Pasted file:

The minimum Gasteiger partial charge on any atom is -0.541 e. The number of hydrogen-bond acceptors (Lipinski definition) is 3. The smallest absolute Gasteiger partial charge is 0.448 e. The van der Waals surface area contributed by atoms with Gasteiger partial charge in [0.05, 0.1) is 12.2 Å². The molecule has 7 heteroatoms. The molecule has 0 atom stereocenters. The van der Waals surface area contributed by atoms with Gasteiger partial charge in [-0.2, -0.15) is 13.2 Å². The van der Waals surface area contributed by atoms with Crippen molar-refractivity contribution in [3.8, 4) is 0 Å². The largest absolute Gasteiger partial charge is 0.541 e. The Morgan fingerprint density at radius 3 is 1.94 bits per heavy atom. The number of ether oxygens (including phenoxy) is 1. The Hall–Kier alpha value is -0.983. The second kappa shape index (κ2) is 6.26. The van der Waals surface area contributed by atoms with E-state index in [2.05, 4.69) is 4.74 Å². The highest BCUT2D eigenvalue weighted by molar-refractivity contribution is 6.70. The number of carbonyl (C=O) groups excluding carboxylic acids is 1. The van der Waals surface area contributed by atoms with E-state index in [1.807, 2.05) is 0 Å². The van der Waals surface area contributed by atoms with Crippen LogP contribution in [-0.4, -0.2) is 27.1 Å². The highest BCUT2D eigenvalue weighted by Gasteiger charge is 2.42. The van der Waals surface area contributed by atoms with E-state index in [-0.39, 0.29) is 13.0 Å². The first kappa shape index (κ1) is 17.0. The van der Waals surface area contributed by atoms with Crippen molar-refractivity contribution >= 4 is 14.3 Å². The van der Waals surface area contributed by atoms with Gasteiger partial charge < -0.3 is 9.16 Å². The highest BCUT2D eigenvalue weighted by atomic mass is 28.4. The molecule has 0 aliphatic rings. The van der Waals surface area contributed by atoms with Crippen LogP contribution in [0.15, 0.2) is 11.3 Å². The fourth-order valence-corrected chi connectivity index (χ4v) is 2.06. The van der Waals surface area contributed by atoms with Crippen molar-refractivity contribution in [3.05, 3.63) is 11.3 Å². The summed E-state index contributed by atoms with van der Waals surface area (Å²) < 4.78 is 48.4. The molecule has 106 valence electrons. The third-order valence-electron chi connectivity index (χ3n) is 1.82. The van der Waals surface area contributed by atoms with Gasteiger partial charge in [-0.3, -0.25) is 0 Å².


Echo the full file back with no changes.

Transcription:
The minimum Gasteiger partial charge on any atom is -0.541 e. The number of hydrogen-bond acceptors (Lipinski definition) is 3. The smallest absolute Gasteiger partial charge is 0.448 e. The van der Waals surface area contributed by atoms with Gasteiger partial charge in [0.05, 0.1) is 12.2 Å². The molecule has 7 heteroatoms. The molecule has 0 atom stereocenters. The van der Waals surface area contributed by atoms with Gasteiger partial charge in [-0.2, -0.15) is 13.2 Å². The van der Waals surface area contributed by atoms with Crippen molar-refractivity contribution in [3.8, 4) is 0 Å². The largest absolute Gasteiger partial charge is 0.541 e. The Morgan fingerprint density at radius 3 is 1.94 bits per heavy atom. The number of ether oxygens (including phenoxy) is 1. The Hall–Kier alpha value is -0.983. The second kappa shape index (κ2) is 6.26. The van der Waals surface area contributed by atoms with E-state index in [2.05, 4.69) is 4.74 Å². The highest BCUT2D eigenvalue weighted by molar-refractivity contribution is 6.70. The number of carbonyl (C=O) groups excluding carboxylic acids is 1. The van der Waals surface area contributed by atoms with E-state index in [1.807, 2.05) is 0 Å². The van der Waals surface area contributed by atoms with Crippen LogP contribution in [-0.4, -0.2) is 27.1 Å². The highest BCUT2D eigenvalue weighted by Gasteiger charge is 2.42. The van der Waals surface area contributed by atoms with E-state index in [-0.39, 0.29) is 13.0 Å². The first kappa shape index (κ1) is 17.0. The van der Waals surface area contributed by atoms with Crippen molar-refractivity contribution >= 4 is 14.3 Å². The van der Waals surface area contributed by atoms with Gasteiger partial charge < -0.3 is 9.16 Å². The highest BCUT2D eigenvalue weighted by atomic mass is 28.4. The molecule has 0 aliphatic rings. The van der Waals surface area contributed by atoms with Crippen LogP contribution in [0.15, 0.2) is 11.3 Å². The fourth-order valence-corrected chi connectivity index (χ4v) is 2.06. The van der Waals surface area contributed by atoms with Crippen molar-refractivity contribution in [3.05, 3.63) is 11.3 Å². The summed E-state index contributed by atoms with van der Waals surface area (Å²) < 4.78 is 48.4. The molecule has 106 valence electrons. The third-order valence-electron chi connectivity index (χ3n) is 1.82. The van der Waals surface area contributed by atoms with Gasteiger partial charge in [-0.3, -0.25) is 0 Å².